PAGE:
Preaching Connection: Glory

Movies for Preaching

The Thin Red Line (1998) – 4

The Thin Red Line (1998).  Written and directed Terrence Malick.  Starring James Caviezel, Sean Penn, Nick Nolte, and Elias Koteas.  170 mins; rated R.  Metacritic: 78%; Rotten Tomatoes: 79%. Pictures worth a thousand words?  Sometimes maybe, especially when mixed with music.  And then, perhaps, if done well, such can skin the soul alive, so to…

Explore

The Thin Red Line (1998) – 1

The Thin Red Line (1998).  Written and directed Terrence Malick.  Starring James Caviezel, Sean Penn, Nick Nolte, and Elias Koteas.  170 mins; rated R.  Metacritic: 78%; Rotten Tomatoes: 79%. The big question, crisply and resonantly put, comes late in the film, though throughout it has echoed and ramified through people and events.  It comes in…

Explore

Reading for Preaching

“The Weight of Glory,” in The Weight of Glory and Other Addresses

Lewis reflects on human dignity, human weightiness.  He calls it a “weight of glory” and then adds this (one of the truly famous Lewis passages): “It is a serious thing to live in a society of possible gods and goddesses, to remember that the dullest and most uninteresting person you can talk to may one...
Explore

Gilead

John Ames, a 76-year-old minister, dying from heart failure, writes to his son about how he has experienced life.  “There was a young couple strolling along half a block ahead of me.  The sun had come up brilliantly after a heavy rain, and the trees were glistening and very wet.  On some impulse, plain exuberance...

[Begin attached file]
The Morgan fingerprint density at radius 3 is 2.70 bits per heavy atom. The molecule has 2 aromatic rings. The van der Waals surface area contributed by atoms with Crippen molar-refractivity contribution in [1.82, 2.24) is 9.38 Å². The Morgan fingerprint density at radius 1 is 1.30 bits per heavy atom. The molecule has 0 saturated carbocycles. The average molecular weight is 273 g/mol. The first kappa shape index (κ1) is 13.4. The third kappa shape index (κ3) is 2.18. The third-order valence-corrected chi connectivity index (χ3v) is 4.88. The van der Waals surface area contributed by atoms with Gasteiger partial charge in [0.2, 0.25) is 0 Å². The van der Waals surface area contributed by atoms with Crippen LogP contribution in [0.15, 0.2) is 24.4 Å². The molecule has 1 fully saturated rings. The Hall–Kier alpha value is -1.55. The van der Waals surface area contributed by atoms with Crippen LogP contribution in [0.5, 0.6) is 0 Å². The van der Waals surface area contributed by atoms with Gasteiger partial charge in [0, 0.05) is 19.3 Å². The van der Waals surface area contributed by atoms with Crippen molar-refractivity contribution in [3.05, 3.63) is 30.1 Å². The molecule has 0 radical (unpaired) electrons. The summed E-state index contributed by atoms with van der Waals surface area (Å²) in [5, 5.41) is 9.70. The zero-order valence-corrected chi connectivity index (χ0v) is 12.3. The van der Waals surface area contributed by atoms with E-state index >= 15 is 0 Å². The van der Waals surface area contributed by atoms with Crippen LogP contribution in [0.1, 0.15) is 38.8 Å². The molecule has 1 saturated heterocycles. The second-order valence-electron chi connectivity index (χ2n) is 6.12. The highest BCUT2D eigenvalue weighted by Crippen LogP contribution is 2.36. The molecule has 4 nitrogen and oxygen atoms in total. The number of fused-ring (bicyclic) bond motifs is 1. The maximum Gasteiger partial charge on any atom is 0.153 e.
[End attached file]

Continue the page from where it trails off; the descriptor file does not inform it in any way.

Explore

East of Eden

“Sometimes a kind of glory lights up the mind of a man. It happens to nearly everyone. You can feel it growing or preparing like a fuse burning toward dynamite. It is a feeling in the stomach, a delight of the nerves, of the forearms. The skin tastes the air, and every deep-drawn breath is...
Explore

Additional content related to Glory

John 2:1-11

This text is an example of how we can miss important revelation from God if we get too caught up in, for lack of a better term, the humanness of the Gospel narratives. Or, more precisely, maybe it’s more that our cultural baggage and experiences that get us stuck when we read these texts. I…

Explore

Psalm 29

Psalm 29 is a favorite of the Revised Common Lectionary.  Indeed, if you search the Sermon Commentary Library here on CEP, you will find not fewer than ten such commentaries from recent years.  Psalm 29 comes up most every year on the Baptism of our Lord Sunday after Epiphany and it pops up here and…

Explore

Hebrews 1:1-4; 2:5-12